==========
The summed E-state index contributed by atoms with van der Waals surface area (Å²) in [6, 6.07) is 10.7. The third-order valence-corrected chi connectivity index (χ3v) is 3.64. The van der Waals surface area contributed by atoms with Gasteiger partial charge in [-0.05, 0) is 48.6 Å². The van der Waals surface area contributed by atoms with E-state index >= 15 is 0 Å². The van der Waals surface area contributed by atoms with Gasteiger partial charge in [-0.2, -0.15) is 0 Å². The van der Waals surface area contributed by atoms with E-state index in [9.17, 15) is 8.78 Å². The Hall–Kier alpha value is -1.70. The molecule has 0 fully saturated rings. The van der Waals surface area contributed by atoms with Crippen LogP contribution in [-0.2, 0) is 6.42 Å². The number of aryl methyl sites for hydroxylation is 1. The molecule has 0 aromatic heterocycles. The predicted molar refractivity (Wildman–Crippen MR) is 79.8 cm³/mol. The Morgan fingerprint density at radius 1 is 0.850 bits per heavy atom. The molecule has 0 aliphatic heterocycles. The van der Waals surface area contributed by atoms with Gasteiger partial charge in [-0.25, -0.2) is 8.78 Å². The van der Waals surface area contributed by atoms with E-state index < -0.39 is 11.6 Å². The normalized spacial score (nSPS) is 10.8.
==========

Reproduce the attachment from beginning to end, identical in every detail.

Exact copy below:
The summed E-state index contributed by atoms with van der Waals surface area (Å²) in [6, 6.07) is 10.7. The third-order valence-corrected chi connectivity index (χ3v) is 3.64. The van der Waals surface area contributed by atoms with Gasteiger partial charge in [-0.05, 0) is 48.6 Å². The van der Waals surface area contributed by atoms with E-state index >= 15 is 0 Å². The van der Waals surface area contributed by atoms with Gasteiger partial charge in [-0.2, -0.15) is 0 Å². The van der Waals surface area contributed by atoms with E-state index in [9.17, 15) is 8.78 Å². The Hall–Kier alpha value is -1.70. The molecule has 0 fully saturated rings. The van der Waals surface area contributed by atoms with Crippen LogP contribution in [-0.2, 0) is 6.42 Å². The number of aryl methyl sites for hydroxylation is 1. The molecule has 0 aromatic heterocycles. The predicted molar refractivity (Wildman–Crippen MR) is 79.8 cm³/mol. The Morgan fingerprint density at radius 1 is 0.850 bits per heavy atom. The molecule has 0 aliphatic heterocycles. The van der Waals surface area contributed by atoms with Gasteiger partial charge in [-0.25, -0.2) is 8.78 Å². The van der Waals surface area contributed by atoms with E-state index < -0.39 is 11.6 Å². The normalized spacial score (nSPS) is 10.8.